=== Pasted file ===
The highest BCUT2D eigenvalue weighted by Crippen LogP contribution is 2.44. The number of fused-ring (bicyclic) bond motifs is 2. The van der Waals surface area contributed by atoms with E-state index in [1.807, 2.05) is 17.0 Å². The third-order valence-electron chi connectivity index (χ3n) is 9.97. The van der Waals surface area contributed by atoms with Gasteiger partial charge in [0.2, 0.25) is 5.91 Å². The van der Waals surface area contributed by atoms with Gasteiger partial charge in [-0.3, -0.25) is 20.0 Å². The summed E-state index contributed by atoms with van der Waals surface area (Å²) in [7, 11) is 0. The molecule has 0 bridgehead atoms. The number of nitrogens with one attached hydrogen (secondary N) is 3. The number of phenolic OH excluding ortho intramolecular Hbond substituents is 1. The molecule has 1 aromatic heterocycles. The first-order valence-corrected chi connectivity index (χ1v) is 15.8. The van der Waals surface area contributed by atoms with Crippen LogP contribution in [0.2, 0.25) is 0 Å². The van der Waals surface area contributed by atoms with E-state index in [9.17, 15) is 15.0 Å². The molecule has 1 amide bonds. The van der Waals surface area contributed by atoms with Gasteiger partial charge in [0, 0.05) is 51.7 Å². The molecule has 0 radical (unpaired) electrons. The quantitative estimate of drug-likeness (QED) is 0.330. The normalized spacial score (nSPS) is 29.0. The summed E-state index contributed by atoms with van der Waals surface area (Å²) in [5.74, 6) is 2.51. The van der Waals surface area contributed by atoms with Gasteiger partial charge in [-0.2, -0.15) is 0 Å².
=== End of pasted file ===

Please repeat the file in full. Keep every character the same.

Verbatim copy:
The highest BCUT2D eigenvalue weighted by Crippen LogP contribution is 2.44. The number of fused-ring (bicyclic) bond motifs is 2. The van der Waals surface area contributed by atoms with E-state index in [1.807, 2.05) is 17.0 Å². The third-order valence-electron chi connectivity index (χ3n) is 9.97. The van der Waals surface area contributed by atoms with Gasteiger partial charge in [0.2, 0.25) is 5.91 Å². The van der Waals surface area contributed by atoms with Gasteiger partial charge in [-0.3, -0.25) is 20.0 Å². The summed E-state index contributed by atoms with van der Waals surface area (Å²) in [7, 11) is 0. The molecule has 0 bridgehead atoms. The number of nitrogens with one attached hydrogen (secondary N) is 3. The number of phenolic OH excluding ortho intramolecular Hbond substituents is 1. The molecule has 1 aromatic heterocycles. The first-order valence-corrected chi connectivity index (χ1v) is 15.8. The van der Waals surface area contributed by atoms with Crippen LogP contribution in [0.2, 0.25) is 0 Å². The van der Waals surface area contributed by atoms with E-state index in [9.17, 15) is 15.0 Å². The molecule has 1 amide bonds. The van der Waals surface area contributed by atoms with Gasteiger partial charge in [0, 0.05) is 51.7 Å². The molecule has 0 radical (unpaired) electrons. The quantitative estimate of drug-likeness (QED) is 0.330. The normalized spacial score (nSPS) is 29.0. The summed E-state index contributed by atoms with van der Waals surface area (Å²) in [5.74, 6) is 2.51. The van der Waals surface area contributed by atoms with Gasteiger partial charge in [-0.2, -0.15) is 0 Å².